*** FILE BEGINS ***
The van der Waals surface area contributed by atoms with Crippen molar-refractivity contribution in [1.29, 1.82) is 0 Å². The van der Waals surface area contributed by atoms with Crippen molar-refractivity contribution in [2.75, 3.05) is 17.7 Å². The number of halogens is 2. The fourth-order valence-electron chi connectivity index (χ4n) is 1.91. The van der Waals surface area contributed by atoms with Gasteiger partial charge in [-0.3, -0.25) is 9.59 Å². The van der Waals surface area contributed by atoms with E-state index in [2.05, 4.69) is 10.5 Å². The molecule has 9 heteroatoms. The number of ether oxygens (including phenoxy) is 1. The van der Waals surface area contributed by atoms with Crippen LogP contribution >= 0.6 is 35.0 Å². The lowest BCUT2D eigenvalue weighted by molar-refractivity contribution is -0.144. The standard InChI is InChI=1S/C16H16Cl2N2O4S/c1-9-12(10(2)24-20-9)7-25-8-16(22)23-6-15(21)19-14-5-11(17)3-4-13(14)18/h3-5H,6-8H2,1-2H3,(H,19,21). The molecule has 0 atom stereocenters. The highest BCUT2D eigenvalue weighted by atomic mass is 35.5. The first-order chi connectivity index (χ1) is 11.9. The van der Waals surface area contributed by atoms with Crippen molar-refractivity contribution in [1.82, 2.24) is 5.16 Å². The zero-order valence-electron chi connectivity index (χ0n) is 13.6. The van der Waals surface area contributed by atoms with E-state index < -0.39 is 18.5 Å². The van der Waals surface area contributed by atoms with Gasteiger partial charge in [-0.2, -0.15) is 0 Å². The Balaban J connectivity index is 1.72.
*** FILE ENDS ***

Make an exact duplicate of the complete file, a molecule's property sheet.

The van der Waals surface area contributed by atoms with Crippen molar-refractivity contribution in [1.29, 1.82) is 0 Å². The van der Waals surface area contributed by atoms with Crippen molar-refractivity contribution in [2.75, 3.05) is 17.7 Å². The number of halogens is 2. The fourth-order valence-electron chi connectivity index (χ4n) is 1.91. The van der Waals surface area contributed by atoms with Gasteiger partial charge in [-0.3, -0.25) is 9.59 Å². The van der Waals surface area contributed by atoms with E-state index in [2.05, 4.69) is 10.5 Å². The molecule has 9 heteroatoms. The number of ether oxygens (including phenoxy) is 1. The van der Waals surface area contributed by atoms with Crippen LogP contribution >= 0.6 is 35.0 Å². The lowest BCUT2D eigenvalue weighted by molar-refractivity contribution is -0.144. The standard InChI is InChI=1S/C16H16Cl2N2O4S/c1-9-12(10(2)24-20-9)7-25-8-16(22)23-6-15(21)19-14-5-11(17)3-4-13(14)18/h3-5H,6-8H2,1-2H3,(H,19,21). The molecule has 0 atom stereocenters. The highest BCUT2D eigenvalue weighted by atomic mass is 35.5. The first-order chi connectivity index (χ1) is 11.9. The van der Waals surface area contributed by atoms with Crippen molar-refractivity contribution in [1.82, 2.24) is 5.16 Å². The zero-order valence-electron chi connectivity index (χ0n) is 13.6. The van der Waals surface area contributed by atoms with E-state index < -0.39 is 18.5 Å². The van der Waals surface area contributed by atoms with Gasteiger partial charge in [-0.2, -0.15) is 0 Å². The Balaban J connectivity index is 1.72.